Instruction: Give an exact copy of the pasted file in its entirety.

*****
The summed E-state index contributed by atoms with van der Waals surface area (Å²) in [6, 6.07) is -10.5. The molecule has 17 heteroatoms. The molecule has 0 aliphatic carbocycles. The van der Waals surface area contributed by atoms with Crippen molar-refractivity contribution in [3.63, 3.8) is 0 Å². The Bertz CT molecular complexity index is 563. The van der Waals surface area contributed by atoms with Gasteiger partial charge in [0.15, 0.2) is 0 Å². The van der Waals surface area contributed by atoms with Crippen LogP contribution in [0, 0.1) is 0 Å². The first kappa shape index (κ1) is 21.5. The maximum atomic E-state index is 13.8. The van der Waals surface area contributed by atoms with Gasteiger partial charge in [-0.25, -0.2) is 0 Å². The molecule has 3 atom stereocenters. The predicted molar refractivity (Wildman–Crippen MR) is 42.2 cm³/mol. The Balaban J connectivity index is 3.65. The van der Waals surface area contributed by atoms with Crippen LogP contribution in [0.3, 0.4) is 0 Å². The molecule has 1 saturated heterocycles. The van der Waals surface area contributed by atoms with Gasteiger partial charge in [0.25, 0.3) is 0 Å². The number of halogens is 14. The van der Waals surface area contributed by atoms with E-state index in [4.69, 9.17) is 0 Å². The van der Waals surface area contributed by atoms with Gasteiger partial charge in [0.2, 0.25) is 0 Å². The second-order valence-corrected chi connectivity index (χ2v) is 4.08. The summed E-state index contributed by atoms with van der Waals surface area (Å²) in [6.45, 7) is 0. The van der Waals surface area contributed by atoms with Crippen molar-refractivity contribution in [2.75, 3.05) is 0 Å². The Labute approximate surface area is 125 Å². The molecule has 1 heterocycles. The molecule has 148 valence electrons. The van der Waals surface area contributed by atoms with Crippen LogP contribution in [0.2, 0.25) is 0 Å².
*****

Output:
The summed E-state index contributed by atoms with van der Waals surface area (Å²) in [6, 6.07) is -10.5. The molecule has 17 heteroatoms. The molecule has 0 aliphatic carbocycles. The van der Waals surface area contributed by atoms with Crippen molar-refractivity contribution in [3.63, 3.8) is 0 Å². The Bertz CT molecular complexity index is 563. The van der Waals surface area contributed by atoms with Gasteiger partial charge in [0.15, 0.2) is 0 Å². The van der Waals surface area contributed by atoms with Crippen LogP contribution in [0, 0.1) is 0 Å². The first kappa shape index (κ1) is 21.5. The maximum atomic E-state index is 13.8. The van der Waals surface area contributed by atoms with Gasteiger partial charge in [-0.25, -0.2) is 0 Å². The molecule has 3 atom stereocenters. The predicted molar refractivity (Wildman–Crippen MR) is 42.2 cm³/mol. The Balaban J connectivity index is 3.65. The van der Waals surface area contributed by atoms with Crippen LogP contribution in [0.3, 0.4) is 0 Å². The molecule has 1 saturated heterocycles. The van der Waals surface area contributed by atoms with Gasteiger partial charge in [0.25, 0.3) is 0 Å². The number of halogens is 14. The van der Waals surface area contributed by atoms with E-state index in [4.69, 9.17) is 0 Å². The van der Waals surface area contributed by atoms with Gasteiger partial charge in [0.2, 0.25) is 0 Å². The second-order valence-corrected chi connectivity index (χ2v) is 4.08. The summed E-state index contributed by atoms with van der Waals surface area (Å²) in [6.45, 7) is 0. The van der Waals surface area contributed by atoms with Crippen molar-refractivity contribution in [2.75, 3.05) is 0 Å². The Labute approximate surface area is 125 Å². The molecule has 1 heterocycles. The molecule has 148 valence electrons. The van der Waals surface area contributed by atoms with Crippen LogP contribution in [0.2, 0.25) is 0 Å².